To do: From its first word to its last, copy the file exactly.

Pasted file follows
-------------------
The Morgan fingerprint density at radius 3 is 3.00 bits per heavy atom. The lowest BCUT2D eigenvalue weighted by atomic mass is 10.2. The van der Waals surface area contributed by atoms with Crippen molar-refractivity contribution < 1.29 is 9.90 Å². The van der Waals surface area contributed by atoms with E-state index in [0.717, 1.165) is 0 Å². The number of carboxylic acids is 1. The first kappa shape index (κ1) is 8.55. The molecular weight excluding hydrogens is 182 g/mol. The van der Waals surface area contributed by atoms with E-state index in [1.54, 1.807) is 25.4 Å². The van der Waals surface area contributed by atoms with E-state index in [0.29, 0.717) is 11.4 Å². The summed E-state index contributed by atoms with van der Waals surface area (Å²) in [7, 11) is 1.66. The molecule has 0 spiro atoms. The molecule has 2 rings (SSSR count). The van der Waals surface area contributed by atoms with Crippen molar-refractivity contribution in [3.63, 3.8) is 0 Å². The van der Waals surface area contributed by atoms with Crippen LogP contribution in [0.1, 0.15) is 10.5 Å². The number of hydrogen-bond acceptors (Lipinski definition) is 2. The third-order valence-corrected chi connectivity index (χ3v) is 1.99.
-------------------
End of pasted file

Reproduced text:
The Morgan fingerprint density at radius 3 is 3.00 bits per heavy atom. The lowest BCUT2D eigenvalue weighted by atomic mass is 10.2. The van der Waals surface area contributed by atoms with Crippen molar-refractivity contribution < 1.29 is 9.90 Å². The van der Waals surface area contributed by atoms with E-state index in [0.717, 1.165) is 0 Å². The number of carboxylic acids is 1. The first kappa shape index (κ1) is 8.55. The molecular weight excluding hydrogens is 182 g/mol. The van der Waals surface area contributed by atoms with E-state index in [1.54, 1.807) is 25.4 Å². The van der Waals surface area contributed by atoms with E-state index in [0.29, 0.717) is 11.4 Å². The summed E-state index contributed by atoms with van der Waals surface area (Å²) in [7, 11) is 1.66. The molecule has 0 spiro atoms. The molecule has 2 rings (SSSR count). The van der Waals surface area contributed by atoms with Crippen molar-refractivity contribution in [3.63, 3.8) is 0 Å². The van der Waals surface area contributed by atoms with Crippen LogP contribution in [0.1, 0.15) is 10.5 Å². The number of hydrogen-bond acceptors (Lipinski definition) is 2. The third-order valence-corrected chi connectivity index (χ3v) is 1.99.